As a ball contact juggler, I agree to your statement for the most part. The definition can be absurdly broad. Kind of a "I know it when I see it" thing. For example, Contact Staff isn't mentioned on this article at all. Although it is relatively widespread in the staff spinning community and gaining an incredibly following. 66.119.27.235 19:22, 26 March 2007 (UTC)
I don't completely agree with your generalization. Contact juggling includes a dynamic component, i.e. movement that can't be reproduced statically. If you stopped moving your hand while brushing your teeth, the tooth brush isn't likely to fall out of your hand. Ceran 04:04, 16 September 2007 (UTC)
Pen Spinning could and should be considered a sub category because you are keeping it in contact with your body. Thus juggling it in contact with your body. - Rich Shumaker —Preceding unsigned comment added by RichShumaker (talkcontribs) 23:43, 14 December 2007 (UTC)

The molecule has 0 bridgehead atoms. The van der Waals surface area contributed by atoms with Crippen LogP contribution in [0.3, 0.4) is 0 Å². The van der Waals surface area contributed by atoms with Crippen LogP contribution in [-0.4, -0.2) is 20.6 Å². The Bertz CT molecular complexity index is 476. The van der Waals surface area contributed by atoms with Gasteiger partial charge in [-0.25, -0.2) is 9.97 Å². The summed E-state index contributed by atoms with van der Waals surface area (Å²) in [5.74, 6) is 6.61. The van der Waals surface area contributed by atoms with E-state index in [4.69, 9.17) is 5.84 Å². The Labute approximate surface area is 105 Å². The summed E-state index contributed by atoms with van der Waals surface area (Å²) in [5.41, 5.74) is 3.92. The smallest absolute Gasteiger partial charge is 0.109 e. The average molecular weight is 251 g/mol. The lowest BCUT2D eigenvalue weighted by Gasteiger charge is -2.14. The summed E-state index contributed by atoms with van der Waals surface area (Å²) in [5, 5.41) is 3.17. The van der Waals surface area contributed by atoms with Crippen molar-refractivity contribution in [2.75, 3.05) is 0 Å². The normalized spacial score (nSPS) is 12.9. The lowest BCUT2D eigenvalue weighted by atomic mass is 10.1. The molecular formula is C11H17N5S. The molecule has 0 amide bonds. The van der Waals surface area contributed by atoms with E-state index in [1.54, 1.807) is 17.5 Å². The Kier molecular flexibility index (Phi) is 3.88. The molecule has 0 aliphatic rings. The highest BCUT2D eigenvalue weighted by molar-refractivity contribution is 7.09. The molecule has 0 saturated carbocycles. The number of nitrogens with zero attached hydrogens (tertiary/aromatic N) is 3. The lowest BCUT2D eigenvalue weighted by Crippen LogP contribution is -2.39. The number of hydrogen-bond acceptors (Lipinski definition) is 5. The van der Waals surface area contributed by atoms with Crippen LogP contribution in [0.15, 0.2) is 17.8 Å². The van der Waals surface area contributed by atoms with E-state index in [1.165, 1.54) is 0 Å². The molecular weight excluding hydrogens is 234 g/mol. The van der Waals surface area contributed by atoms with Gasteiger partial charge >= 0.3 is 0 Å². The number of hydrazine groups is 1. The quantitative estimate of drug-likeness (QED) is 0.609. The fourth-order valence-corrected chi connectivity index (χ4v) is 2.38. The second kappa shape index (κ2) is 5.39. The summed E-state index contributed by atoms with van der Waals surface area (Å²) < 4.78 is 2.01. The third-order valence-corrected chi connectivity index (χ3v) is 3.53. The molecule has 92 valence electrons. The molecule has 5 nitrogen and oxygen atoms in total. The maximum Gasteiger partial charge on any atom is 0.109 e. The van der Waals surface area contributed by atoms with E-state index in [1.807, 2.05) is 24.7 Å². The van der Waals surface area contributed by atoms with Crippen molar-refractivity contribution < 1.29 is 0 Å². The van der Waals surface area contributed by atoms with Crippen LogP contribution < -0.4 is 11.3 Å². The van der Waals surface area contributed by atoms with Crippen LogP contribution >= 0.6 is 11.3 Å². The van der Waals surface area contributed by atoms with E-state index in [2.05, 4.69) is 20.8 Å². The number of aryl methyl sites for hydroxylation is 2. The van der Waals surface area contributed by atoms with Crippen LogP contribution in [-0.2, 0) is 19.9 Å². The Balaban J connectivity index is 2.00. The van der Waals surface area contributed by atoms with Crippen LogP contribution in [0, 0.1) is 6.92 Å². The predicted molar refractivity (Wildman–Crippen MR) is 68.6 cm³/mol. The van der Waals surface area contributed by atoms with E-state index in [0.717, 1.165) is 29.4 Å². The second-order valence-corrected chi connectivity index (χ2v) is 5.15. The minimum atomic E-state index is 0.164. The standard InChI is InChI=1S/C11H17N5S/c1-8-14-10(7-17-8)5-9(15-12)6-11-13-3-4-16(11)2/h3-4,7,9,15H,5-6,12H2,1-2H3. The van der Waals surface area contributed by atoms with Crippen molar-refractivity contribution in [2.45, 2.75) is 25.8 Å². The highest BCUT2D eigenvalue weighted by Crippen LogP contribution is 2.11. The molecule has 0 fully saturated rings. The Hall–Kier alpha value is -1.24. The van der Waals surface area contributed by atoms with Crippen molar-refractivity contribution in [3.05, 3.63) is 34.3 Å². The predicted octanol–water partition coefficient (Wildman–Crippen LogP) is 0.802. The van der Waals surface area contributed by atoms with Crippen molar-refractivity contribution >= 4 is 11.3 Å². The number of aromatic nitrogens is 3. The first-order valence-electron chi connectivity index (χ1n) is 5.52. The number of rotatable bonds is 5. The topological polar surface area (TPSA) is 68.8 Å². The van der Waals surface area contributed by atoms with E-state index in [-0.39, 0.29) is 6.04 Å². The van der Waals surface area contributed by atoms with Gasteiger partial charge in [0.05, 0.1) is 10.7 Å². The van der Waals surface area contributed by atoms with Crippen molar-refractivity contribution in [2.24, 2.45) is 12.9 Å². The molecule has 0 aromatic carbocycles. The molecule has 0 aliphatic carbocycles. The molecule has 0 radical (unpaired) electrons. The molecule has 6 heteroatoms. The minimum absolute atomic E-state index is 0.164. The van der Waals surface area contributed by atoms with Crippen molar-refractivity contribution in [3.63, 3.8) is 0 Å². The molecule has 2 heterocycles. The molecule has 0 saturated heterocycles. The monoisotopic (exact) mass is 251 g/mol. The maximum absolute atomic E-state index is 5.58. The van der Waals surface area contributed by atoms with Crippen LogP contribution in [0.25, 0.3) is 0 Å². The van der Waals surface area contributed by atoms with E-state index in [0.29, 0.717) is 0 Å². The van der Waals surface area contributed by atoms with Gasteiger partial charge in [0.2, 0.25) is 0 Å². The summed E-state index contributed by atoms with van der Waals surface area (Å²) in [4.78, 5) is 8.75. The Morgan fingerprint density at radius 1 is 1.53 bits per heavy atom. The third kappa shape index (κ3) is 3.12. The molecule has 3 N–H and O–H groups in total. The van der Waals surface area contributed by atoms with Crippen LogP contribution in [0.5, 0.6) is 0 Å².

Including information about pen spinning is fine provided there are reliable sources that can be cited which define pen spinning as a category of contact juggling. Otherwise it's considered original research. Rray (talk) 23:47, 14 December 2007 (UTC)
So Considering the fact that I helped define the term with help of several other thousands of people my 'original' research was not original and was not done my me only - So back in the day, We had this same discussion and it was decided then that anything that stays in contact with your body - Thus EXPANDING THE ART FORM. By limiting the language you limit the art form. RichShumaker (talk) 23:55, 14 December 2007 (UTC)
That's all well and good, but it's original research unless you provide references to reliable sources. You don't get to add information just based on your expert say-so. I'm going to add a welcome message to your talk page which will include links explaining some of this stuff for you. I hope you'll take the time to read it and become a valued contributor here. A really good starting place might be Wikipedia:Verifiability :) Rray (talk) 23:58, 14 December 2007 (UTC)